After the girl was asleep I agreed to talk with him some more. On the rare occasions when he has been willing to talk it has always been me leading him through it or outright pulling teeth. He will sit silently for long stretches while he gathers his thoughts. In the past, I’ve tried to exercise patience because I thought it was his head injury that was at fault. (I must admit that patience was difficult; my own thoughts tend to fly so fast.) I had less patience this time because I no longer think the issue is, in the main, his head injury. The issue is fear. I guess I was right.
He was struggling to begin, so I saved him (it’s what I do). I said, “Let’s start with the basics: what is the topic you want to discuss?”
I swear you could hear the capital.
“What about the Divorce?”
“I’m very unhappy about it.”
“No one would know that by your actions.”
At this point he shifted the conversation away from the divorce. I told him, “You’re diverting the focus here. I thought you wanted to talk about the divorce.”
Now he really struggled, “I do. But I think there’s something else I have to talk about first.” So I waited, and he began talking about his father.
I’m not going to relay his words. It just seems wrong. Suffice to say that I was surprised by two things: 1. I really thought that he learned to be passive aggressive from his mother. (If you met her you’d think so, too.) 2. I knew the manner in which his father died, but I did not realize the tremendous guilt he carried over it. I was appalled.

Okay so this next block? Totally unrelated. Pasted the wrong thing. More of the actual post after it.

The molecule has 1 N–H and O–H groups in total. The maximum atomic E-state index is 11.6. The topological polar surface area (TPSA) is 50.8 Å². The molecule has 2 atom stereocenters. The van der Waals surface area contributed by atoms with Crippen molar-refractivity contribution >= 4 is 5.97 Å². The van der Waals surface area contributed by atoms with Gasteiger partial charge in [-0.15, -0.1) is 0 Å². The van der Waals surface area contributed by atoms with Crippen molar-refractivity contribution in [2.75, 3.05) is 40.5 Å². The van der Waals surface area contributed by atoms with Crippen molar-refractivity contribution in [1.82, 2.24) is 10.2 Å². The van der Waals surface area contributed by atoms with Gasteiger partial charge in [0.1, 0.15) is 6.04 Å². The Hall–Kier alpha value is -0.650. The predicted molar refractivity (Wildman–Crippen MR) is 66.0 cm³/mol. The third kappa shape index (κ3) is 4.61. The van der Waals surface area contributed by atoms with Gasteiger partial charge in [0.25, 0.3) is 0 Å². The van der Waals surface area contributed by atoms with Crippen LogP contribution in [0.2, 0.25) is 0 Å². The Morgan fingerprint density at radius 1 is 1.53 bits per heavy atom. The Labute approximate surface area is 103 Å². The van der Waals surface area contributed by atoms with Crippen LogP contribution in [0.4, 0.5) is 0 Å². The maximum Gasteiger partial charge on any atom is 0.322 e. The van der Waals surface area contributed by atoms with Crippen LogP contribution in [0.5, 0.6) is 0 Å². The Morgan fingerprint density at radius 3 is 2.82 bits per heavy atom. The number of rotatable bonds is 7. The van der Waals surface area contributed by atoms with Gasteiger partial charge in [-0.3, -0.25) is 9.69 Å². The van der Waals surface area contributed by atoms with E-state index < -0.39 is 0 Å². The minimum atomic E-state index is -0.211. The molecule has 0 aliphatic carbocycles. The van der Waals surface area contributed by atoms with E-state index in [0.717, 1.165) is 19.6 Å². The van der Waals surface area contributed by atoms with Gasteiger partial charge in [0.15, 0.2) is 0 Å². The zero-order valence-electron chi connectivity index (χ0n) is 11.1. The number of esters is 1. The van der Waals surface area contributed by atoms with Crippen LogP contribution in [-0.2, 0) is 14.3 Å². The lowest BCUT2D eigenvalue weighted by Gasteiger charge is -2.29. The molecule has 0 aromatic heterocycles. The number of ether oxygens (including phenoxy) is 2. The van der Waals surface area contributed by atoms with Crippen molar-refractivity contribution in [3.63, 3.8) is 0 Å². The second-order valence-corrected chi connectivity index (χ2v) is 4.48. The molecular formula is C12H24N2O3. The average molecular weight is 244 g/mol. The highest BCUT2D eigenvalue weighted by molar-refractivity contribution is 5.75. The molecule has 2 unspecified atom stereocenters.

“Let me ask you something. If a 16 year old kid came to you and told you what you just told me, would you tell him it was his fault?”
“Of course not. Because no reasonable person on the outside of it would blame the kid. You had no control over what happened. There is no way you could have saved him. It was not your fault.”
It’s hard to tell this part. The husband has pulled a lot of manipulative shit, but I do not believe he would use the death of his father–the single most traumatic experience in his life–this way. What came out of it was this: he is terrified of death and of losing the people he is closest to. He thinks he avoids getting too close so he won’t ever have to go through that again.
Maybe. I don’t know. He seems to have spent a bit of time examining himself for the roots of his behavior. I doubt he’s uncovered all of it, but he seemed genuine about this.
“So, you’re afraid of losing people, and you’re afraid of death. Therefore you push people away to the point where you lose them, and you never really live. Is that about the size of it?”
He sat there for a moment, then looked up at me and said, “Yeah. I guess so.”
“Welcome to life.”
I intended to wrap the story up in this post, but it’s after midnight and I have to be up by 4:00 AM. Sorry, folks.